Inclusive Conversations the Prerequisites

More from Mary-Frances Winters’ work.

We at ConSpirita Consulting Network are committed to improving leadership, especially ecclesial leadership. These times of a global pandemic and a global awakening about racism cry out for courageous and humble leaders.  This series of blogs invite you to come along with us as we humbly, courageously and consistently undertake the work of self-education about racism in the United States, in the Catholic Church and in our own white, privileged lives. 

Ecclesial leaders, listen up!  So many of you are feeling the urgent need to help your people address systemic racism.  Many of you have already begun conversations, programs, “dialogues”, book groups, shared media experiences and the like.  On the one hand, it all feels right:  faith informing life experiences;  life experiences challenging faith and its practice.  On the other hand, are those leading these efforts formed, trained and skilled in facilitating these kinds of conversations? 

“Whether in the workplace, faith communities, or educational settings, our differences can tear us apart rather than bring us together if we do not know how to communicate.”[i] 

It’s not enough to have good will.  It’s not enough to have a shared value system like Christianity.  It’s not enough to have the courage to wade into the conversation about race in this uber-polarized time.  In order to facilitate what Ms. Winters calls inclusive conversations, there’s a need for skilled facilitators. It’s prerequisite #1.  It’s the work of leaders to prepare themselves and their co-leaders with these skills BEFORE launching off into these conversations.  Inclusive Conversations:  Fostering Equity, Empathy and Belonging Across Differences is one resource that can help create these skilled facilitators.

In addition to this fundamental prerequisite, according to Ms. Winters, there are other conditions that must be met for these conversations to reach even a portion of their transformative potential: equity, managing of power dynamics, metacognitive thinking (the ability to think about what you are thinking), and acknowledging whiteness.  It’s acknowledging whiteness as a prerequisite that I’d like to delve a little more deeply into, for just a minute.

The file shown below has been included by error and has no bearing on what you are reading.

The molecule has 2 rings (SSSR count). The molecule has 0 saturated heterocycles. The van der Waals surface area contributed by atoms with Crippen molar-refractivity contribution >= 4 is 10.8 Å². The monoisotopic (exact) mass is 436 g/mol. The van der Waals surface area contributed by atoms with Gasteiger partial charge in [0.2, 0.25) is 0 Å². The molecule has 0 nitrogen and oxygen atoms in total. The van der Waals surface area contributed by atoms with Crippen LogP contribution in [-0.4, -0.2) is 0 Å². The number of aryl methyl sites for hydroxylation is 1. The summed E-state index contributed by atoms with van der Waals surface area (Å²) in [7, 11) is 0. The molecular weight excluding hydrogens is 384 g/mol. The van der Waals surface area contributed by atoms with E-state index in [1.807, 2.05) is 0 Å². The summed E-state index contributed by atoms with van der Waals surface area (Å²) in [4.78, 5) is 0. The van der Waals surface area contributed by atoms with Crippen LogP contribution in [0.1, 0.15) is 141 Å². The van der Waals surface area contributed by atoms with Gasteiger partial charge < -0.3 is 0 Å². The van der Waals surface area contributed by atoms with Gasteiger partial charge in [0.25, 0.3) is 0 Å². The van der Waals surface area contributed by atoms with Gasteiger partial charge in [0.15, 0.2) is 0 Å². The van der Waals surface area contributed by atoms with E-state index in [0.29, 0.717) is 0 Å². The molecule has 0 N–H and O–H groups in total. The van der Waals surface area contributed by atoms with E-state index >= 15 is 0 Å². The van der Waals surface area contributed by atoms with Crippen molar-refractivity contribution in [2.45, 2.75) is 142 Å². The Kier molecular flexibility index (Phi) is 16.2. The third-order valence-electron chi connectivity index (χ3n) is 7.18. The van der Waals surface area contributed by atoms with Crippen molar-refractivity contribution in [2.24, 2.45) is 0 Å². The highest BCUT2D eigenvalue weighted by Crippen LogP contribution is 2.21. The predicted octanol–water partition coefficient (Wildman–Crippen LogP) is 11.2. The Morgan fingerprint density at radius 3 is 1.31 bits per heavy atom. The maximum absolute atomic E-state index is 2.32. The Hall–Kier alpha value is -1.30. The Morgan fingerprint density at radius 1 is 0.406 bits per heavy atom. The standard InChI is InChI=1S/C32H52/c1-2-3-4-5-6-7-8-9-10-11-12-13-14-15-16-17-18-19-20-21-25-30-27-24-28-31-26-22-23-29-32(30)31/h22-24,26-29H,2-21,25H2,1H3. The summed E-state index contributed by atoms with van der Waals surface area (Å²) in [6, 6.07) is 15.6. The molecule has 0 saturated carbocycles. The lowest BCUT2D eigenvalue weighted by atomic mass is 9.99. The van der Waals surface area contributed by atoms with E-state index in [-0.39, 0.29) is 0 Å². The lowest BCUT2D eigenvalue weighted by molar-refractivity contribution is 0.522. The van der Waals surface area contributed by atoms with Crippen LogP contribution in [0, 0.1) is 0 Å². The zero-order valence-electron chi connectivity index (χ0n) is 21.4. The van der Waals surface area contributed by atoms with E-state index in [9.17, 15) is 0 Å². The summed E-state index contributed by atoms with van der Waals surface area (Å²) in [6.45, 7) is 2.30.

“It’s impossible to talk about race when many white people do not see race as a core part of their identity.”[ii]

Ms. Winters shares some research from the Pew organization to support the above statement.  In her book, she reports that according to the Pew research, 15% of white people say race is core to their identity; 75% of blacks report race is core; 59% of Latinx report race is core; 56% of Asians report race is core.  Sit with these numbers for a minute, especially if you are white.  As I sat with them, here are some of the thoughts that flitted through my mind:

  • I never really think about being white when I think about who I am.
  • Wonder why it’s not a big factor for me?
  • Wait…is the very fact that I don’t really put “white” into the description of who I am the very definition of white privilege? I don’t have to because the culture gives me freedom, belonging, benefits and presumptions based on my whiteness so I don’t have to claim anything more?
  • Whiteness is the water I swim in. How am I blind and deaf as a result of that?

 “Whiteness is the crux of the race issue.”[iii]

A simple statement.  It feels harsh.  I feel shame.  I feel defensive.  I am most uncomfortable.  I have cognitive dissonance.  I am a good person.  I believe in Jesus.  I don’t see color.

And those statements lead directly to the third set of prerequisites leaders need to be able to acknowledge in order to have truly inclusive conversations, the kind that hold the power to transform:  dialogue strategies.  One of the dialogue strategies facilitators need is that of dealing with the “fragility” of dominant groups.  That’s what I expressed above…white fragility.  Skilled facilitators must know how to deal with that discomfort I feel as I face those feelings while in conversation with historically subordinated groups…in this case with black people.  Here are some of the others:

  • Recognizing the importance of creating equity and sharing power.
  • Addressing the exhaustion historically marginalized groups feel from constantly explaining their different lived experience
  • Exploring how to build trust and create psychologically safe spaces for dialogue.

Unskilled facilitators wading into conversations around race within the ecclesial setting has the potential to be destructive at the very time our heart’s desire is to be in conversations that are helpful, healing and hopeful.  Do you need to hit the pause button and make sure your facilitators are trained and equipped for this important work?  Do you need to build a cadre of skilled facilitators for the long haul, knowing these conversations will need to happen frequently, and will get more difficult?

If the answer to either of those questions is yes, consider this resource.  Look for others.  Develop your leaders’ skills.  Develop your own.  The stakes are high and the time is right.  Remember these prerequisites for healthy and hope-filled conversation:  skilled communicators, facing whiteness, and embracing dialogue strategies.  Pray, prepare and then proceed!


[i] From the description of Inclusive Conversations on Amazon.com.  https://www.amazon.com/Inclusive-Conversations-Fostering-Belonging-Differences/dp/152308880X  Accessed 8/3/2020
[ii] Inclusive Conversations. 
[iii] Ibid.


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